In addition to these LTE roaming highlights, we uncovered a milestone, as well as a significant challenge, in LTE growth in a global study we completed early this year. The study focused on roaming traffic between six regions – North America; Latin America; Europe; Asia Pacific; the Middle East and Africa; and India – and the findings revealed that in the last year LTE traffic surpassed non-LTE traffic and now represents the majority of global roaming traffic, having risen to 54 percent in 2017 from 46 percent in 2016.

At the same time, the findings highlight the need for the mobile industry to more urgently prepare for technologies like 5G, based on the eight years that it took from the time that LTE was commercially launched for it to surpass the previous generation of technology. A challenge then is fully enabling LTE roaming on a global scale. But outside the Americas, where most of LTE roaming is concentrated, we found the tipping point with global LTE roaming hasn’t fully occurred yet. Specifically, the Americas represent 79 percent of total volume, while LTE roaming volumes for other regions include Europe at 11 percent, Asia Pacific at 7 percent, and the Middle East and Africa at 3 percent.

In fact, this study revealed that a barrier in providing a consistent LTE service footprint was found to lie in the inter-regional connectivity that an IPX network can enable. This technology in particular has emerged as a versatile network backbone that can provide a single-connection capability to link to multiple networks and greatly expand inter-regional connectivity. For this reason, it offers a crucial asset in expanding LTE roaming coverage, and mobile operators need to have a full-scale strategy for integrating IPX in order to accelerate the growth and maturity of their LTE networks.

Looking ahead

The World Cup and other global events present some of the largest and most complex world stages on which to demonstrate the promise of mobile. How operators manage LTE roaming for these events will have profound implications for their success in meeting the rising demand for high-speed, high-capacity usage by today’s traveling mobile users. With 67 percent of data usage at the World Cup consisting of LTE traffic, and with LTE traffic reaching 54 percent to represent the majority of global roaming traffic, it’s imperative that operators are prepared to meet the new demands of the dynamic LTE-powered future now taking shape.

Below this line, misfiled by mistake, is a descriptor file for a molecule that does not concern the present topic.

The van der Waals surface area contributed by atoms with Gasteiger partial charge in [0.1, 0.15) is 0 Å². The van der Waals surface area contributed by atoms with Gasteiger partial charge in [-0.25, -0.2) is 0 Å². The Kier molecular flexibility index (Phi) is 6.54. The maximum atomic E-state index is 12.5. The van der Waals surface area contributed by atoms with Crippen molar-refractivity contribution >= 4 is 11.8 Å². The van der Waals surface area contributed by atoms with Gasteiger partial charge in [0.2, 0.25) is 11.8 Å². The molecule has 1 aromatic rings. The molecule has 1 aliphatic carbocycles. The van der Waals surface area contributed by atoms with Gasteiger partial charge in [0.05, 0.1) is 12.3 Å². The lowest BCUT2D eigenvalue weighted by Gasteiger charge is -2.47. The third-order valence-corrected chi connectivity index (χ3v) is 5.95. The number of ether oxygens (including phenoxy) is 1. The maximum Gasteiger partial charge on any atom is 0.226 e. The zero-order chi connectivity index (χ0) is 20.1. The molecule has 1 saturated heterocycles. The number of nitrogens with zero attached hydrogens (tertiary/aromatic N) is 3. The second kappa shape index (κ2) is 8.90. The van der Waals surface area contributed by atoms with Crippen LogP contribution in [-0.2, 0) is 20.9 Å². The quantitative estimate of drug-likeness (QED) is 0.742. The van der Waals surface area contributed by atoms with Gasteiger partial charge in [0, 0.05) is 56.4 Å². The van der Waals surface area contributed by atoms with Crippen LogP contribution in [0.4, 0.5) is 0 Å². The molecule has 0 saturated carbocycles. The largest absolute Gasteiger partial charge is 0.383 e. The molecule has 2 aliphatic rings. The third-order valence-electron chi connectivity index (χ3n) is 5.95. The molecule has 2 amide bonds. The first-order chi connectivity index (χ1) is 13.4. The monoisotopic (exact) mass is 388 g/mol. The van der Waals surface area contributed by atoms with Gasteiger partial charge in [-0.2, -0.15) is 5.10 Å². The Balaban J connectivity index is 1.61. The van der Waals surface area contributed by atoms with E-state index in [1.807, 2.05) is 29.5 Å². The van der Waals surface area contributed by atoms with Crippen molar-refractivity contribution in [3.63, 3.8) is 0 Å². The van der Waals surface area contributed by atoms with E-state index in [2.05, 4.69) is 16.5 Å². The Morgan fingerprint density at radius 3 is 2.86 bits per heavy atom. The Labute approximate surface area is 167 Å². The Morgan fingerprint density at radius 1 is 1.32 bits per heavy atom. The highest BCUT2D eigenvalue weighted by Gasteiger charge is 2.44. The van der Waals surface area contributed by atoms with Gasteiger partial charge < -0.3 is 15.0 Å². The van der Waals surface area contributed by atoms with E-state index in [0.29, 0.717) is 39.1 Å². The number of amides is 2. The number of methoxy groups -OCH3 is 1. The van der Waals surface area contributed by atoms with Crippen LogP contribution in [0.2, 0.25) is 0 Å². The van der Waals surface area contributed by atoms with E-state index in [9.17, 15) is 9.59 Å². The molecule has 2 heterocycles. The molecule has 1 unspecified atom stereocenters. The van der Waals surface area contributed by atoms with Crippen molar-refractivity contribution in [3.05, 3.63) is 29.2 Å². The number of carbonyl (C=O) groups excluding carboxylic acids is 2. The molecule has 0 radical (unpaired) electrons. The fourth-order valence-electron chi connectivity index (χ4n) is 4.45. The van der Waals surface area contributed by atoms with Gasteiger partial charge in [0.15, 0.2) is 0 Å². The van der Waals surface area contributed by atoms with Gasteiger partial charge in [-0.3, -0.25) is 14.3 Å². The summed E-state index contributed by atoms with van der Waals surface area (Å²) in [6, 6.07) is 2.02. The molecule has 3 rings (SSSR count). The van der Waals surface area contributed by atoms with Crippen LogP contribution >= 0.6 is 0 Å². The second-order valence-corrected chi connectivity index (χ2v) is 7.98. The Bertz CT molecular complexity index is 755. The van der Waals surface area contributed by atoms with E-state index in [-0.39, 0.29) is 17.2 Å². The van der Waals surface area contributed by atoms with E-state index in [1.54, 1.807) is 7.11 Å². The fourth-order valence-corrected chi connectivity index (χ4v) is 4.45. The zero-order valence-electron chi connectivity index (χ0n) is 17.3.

Syniverse John Wick Sep2018John Wick is Senior Vice President and General Manager for Mobile Transaction Services, and is responsible for the management and growth of Syniverse’s next-generation networks, messaging, and policy and charging lines of business. He also leads the product and software development across these lines of business.

Roaming for MVNOs: Opportunities and strategies periodically invites expert third parties to share their views on the industry’s most pressing issues. In this piece Freelance Technology Journalist Kate O’Flaherty explores how EU-wide regulation allowing free roaming is adding costs for MVNOs. How can they convert this into new revenue streams?

The ‘roam like at home’ regulation has been a boon for European consumers, who can now use their phones without extra charges when visiting EU countries. But it poses challenges for MVNOs, which must pay wholesale rates in order for their customers to roam. Making things worse, MVNOs can’t claw back this cash through reciprocal charges like the mobile operators do, because they don’t receive any inbound roaming traffic.